Angola loses 90% of funding to fight land mines

Angola loses 90% of funding to fight land mines


Angola still has over 1,000 minefields to eliminate, but has lost about 90% of its international funding to fight the scourge, making it harder to meet the goal of freeing the country of these devices by 2025.

In an interview with Lusa, Adriano Gonçalves, Head of the Exchange and Cooperation office of the National Intersectoral Commission for Demining and Humanitarian Assistance (CNIDAH), assumes the problem: "For ten years we have been suffering declines in funding for demining in Angola," this decline is of about 90% and has had a direct impact on mine clearance activities that have been "considerably" reduced.

In addition to the reduction in funding from international donors, which have to meet "many priorities," funds from the State General Budget have also declined significantly, penalized by the fall in oil prices in 2014.

"We would like [the demining] to be done faster and more intensely," admits the official.

Therefore, Prince Harry's visit to Angola, which will lead him to visit places where his mother, Diana of Wales, was in 1997, is seen as "one of the great opportunities to show" on the ground the results of the mine action in the country.

The long periods of conflict, first in the colonial period, which began in 1961 and shortly after independence, in 1975, in a civil war that only ended in 2002, have left thousands of land mines and other unexploded devices scattered throughout the country and, despite the cleaning operations, these devices continue to make casualties.

Although the number of accidents with unexploded devices has declined, there were 37 cases in the first half of this year in which nine people died (the others were seriously injured), figures that Adriano Gonçalves considered "worrying".

This has led the government to invest in a mine and other UXO risk awareness campaign. The campaign was launched last month and is being led by the Ministry of Social Action, Family and Women's Promotion to "strengthen" prevention.

Adriano Gonçalves also justifies this increase with the "greater mobility of people" who have gone back to agriculture as a means of subsistence and are looking for agricultural land, returning "in a somewhat disorganized way," the situation is made worse by them not fearing mines.

Mines fundamentally affect civilians, and women and children in this group are the main victims, because "they go through the fields and are likely to find explosive devices at any moment."

There are an estimated 40 to 60 thousand land mine victims in Angola, a figure that the government wants to ascertain more accurately.

"We are conducting a nationwide survey of mine victims with disabilities," a project that has already allowed 10,000 victims to be counted in nine provinces, least affected by the war.

The remaining nine are those where Adriano Gonçalves believes there are higher numbers: "We are talking about Cuando Cubango, Moxico, Bié, Malanje, Cuanza Sul, among others, where the war hit the hardest," he exemplified.

Luanda is included in this group. There it is estimated that "there are very high numbers of people with disabilities" due to this type of weaponry.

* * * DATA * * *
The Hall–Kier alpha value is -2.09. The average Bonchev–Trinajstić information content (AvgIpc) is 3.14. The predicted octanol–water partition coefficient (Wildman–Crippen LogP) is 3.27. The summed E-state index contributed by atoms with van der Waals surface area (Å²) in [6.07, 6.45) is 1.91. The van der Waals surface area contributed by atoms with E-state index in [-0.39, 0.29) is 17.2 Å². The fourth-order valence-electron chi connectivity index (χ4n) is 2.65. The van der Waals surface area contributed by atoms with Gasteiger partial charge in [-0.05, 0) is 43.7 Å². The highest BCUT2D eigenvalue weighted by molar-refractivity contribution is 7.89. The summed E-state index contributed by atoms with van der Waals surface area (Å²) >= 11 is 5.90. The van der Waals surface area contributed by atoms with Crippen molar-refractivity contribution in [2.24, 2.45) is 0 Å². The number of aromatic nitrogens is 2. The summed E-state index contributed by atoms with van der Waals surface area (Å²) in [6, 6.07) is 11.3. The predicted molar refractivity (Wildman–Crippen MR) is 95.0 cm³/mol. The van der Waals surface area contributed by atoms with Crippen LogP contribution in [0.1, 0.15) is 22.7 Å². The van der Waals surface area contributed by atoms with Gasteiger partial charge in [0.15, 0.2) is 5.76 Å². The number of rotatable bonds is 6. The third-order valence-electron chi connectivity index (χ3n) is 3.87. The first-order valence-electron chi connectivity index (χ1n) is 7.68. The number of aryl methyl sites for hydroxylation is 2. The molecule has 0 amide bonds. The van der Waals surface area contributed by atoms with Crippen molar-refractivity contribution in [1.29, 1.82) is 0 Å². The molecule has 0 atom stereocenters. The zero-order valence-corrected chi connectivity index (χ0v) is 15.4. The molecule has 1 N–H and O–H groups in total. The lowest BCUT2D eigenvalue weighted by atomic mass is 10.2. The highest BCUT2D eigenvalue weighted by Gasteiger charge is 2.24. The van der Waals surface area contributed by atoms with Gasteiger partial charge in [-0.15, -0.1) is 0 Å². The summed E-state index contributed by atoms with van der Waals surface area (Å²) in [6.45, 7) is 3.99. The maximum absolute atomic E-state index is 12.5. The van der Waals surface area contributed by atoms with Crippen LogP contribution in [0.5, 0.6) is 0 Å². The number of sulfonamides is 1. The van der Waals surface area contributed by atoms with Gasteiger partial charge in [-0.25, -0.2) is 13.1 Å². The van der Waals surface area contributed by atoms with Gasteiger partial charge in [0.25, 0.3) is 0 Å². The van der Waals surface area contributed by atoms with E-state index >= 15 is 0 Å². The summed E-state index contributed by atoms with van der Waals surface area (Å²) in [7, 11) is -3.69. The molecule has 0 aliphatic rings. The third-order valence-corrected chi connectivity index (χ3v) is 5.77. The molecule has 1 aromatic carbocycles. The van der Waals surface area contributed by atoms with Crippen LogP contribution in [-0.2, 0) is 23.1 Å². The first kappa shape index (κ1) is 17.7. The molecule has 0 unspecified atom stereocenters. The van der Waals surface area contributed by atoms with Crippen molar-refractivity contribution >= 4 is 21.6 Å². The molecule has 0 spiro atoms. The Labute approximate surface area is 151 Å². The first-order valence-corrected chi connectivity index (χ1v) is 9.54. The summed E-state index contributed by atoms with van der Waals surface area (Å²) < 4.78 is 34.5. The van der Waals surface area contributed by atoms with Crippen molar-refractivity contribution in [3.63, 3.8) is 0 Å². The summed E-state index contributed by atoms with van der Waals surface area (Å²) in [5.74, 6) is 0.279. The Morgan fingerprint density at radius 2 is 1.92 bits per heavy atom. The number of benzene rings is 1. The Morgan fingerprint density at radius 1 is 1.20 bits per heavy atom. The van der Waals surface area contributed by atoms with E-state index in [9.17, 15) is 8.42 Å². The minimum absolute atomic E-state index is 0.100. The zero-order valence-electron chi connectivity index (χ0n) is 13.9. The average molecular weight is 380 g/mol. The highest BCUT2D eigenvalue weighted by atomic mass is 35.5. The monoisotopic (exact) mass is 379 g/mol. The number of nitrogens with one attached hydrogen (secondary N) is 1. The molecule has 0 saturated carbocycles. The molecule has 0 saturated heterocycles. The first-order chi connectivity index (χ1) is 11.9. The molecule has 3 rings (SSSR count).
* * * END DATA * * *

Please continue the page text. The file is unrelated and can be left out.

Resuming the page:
The Angolan State is the main financier of demining activities in Angola through four public operators (National Demining Institute, Presidential Security House Brigades, Border Guard Police Brigades and Angolan Armed Forces Engineering Brigades), there are still four international operators (Halo Trust, Mine Advisoy Group, Norwegian Peoples Aid and APOPO).

Since 2002, more than 108,000 kilometers of roads and nearly 10,000 kilometers of power lines were cleared in the country.

"We had a country in a chaotic situation, the provinces could not communicate by land because the bridges and roads were destroyed, about 72% of the infrastructure was completely destroyed," recalls the CNIDAH official.

This was the scenario that Princess Diana encountered when she visited Angola in January 1997 on a trip that served to draw the international community's attention to the innocent victims of this type of weaponry, which was eventually banned by the Ottawa Convention.

"It was indeed a historic visit, at a time when the situation was chaotic, we had areas that were filled with mines and her presence made us raise awareness, not only in Angola, but worldwide" about the mine problem, which has "to be thought about again", argues Adriano Gonçalves.

A signatory to the Ottawa Convention, Angola has pledged to eliminate antipersonnel mines on its territory by December 31st 2025, but the CNIDAH leader is skeptical in regards to meeting this deadline.

"We are aware that the size of the problem is not the same in all states and regarding Angola we are sure we will have great difficulties in fulfilling this goal by 2025," he said, stating the government will do "all that is possible" to have the largest possible reduction of minefields, "which are still too many."

However, three provinces - Malanje Namibe and Huambo - could be declared decontaminated by the end of the year.

"We are cautious," said Adriano Gonçalves, admitting that this is his expectation, but he remains unwilling to give guarantees.

In addition to demining activities, CNIDAH focuses on other aspects, from education and risk prevention, to assistance to victims.

The commission "intervenes to ensure that this target group has acceptable medical and medicinal care", including psychological counseling "for those who suddenly find themselves in an adverse situation" and vocational training to give land mine victims new skills, the official said.